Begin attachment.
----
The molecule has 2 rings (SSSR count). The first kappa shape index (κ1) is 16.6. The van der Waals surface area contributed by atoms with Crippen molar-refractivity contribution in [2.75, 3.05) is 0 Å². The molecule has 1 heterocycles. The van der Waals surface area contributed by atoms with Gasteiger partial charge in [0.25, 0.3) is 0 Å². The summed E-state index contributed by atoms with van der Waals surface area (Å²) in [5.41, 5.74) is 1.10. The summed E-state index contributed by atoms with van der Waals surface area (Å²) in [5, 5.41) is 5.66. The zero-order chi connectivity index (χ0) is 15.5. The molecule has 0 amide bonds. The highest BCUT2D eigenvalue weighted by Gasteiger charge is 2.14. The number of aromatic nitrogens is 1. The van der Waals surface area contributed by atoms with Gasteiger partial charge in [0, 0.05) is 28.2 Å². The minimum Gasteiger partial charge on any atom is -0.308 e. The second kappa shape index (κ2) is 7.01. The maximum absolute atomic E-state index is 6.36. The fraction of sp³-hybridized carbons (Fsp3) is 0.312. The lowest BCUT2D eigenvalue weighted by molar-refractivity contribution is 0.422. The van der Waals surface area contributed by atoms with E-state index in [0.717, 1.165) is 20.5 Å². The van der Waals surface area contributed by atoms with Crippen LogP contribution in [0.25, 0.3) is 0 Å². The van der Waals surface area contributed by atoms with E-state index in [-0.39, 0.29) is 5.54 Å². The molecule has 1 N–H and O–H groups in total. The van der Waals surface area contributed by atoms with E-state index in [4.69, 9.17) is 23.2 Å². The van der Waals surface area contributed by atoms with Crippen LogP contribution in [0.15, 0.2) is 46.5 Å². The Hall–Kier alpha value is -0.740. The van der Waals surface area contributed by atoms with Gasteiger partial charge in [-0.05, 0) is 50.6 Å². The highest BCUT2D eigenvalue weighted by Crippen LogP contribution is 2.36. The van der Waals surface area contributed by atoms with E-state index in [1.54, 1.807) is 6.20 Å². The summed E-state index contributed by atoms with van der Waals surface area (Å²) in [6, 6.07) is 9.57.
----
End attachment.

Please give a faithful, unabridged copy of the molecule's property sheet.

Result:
The molecule has 2 rings (SSSR count). The first kappa shape index (κ1) is 16.6. The van der Waals surface area contributed by atoms with Crippen molar-refractivity contribution in [2.75, 3.05) is 0 Å². The molecule has 1 heterocycles. The van der Waals surface area contributed by atoms with Gasteiger partial charge in [0.25, 0.3) is 0 Å². The summed E-state index contributed by atoms with van der Waals surface area (Å²) in [5.41, 5.74) is 1.10. The summed E-state index contributed by atoms with van der Waals surface area (Å²) in [5, 5.41) is 5.66. The zero-order chi connectivity index (χ0) is 15.5. The molecule has 0 amide bonds. The highest BCUT2D eigenvalue weighted by Gasteiger charge is 2.14. The number of aromatic nitrogens is 1. The van der Waals surface area contributed by atoms with Gasteiger partial charge in [0, 0.05) is 28.2 Å². The minimum Gasteiger partial charge on any atom is -0.308 e. The second kappa shape index (κ2) is 7.01. The maximum absolute atomic E-state index is 6.36. The fraction of sp³-hybridized carbons (Fsp3) is 0.312. The lowest BCUT2D eigenvalue weighted by molar-refractivity contribution is 0.422. The van der Waals surface area contributed by atoms with E-state index in [0.717, 1.165) is 20.5 Å². The van der Waals surface area contributed by atoms with Crippen LogP contribution in [0.25, 0.3) is 0 Å². The van der Waals surface area contributed by atoms with E-state index in [-0.39, 0.29) is 5.54 Å². The molecule has 1 N–H and O–H groups in total. The van der Waals surface area contributed by atoms with E-state index in [4.69, 9.17) is 23.2 Å². The van der Waals surface area contributed by atoms with Crippen LogP contribution in [0.15, 0.2) is 46.5 Å². The Hall–Kier alpha value is -0.740. The van der Waals surface area contributed by atoms with Gasteiger partial charge in [-0.05, 0) is 50.6 Å². The highest BCUT2D eigenvalue weighted by Crippen LogP contribution is 2.36. The van der Waals surface area contributed by atoms with E-state index in [1.54, 1.807) is 6.20 Å². The summed E-state index contributed by atoms with van der Waals surface area (Å²) in [6, 6.07) is 9.57.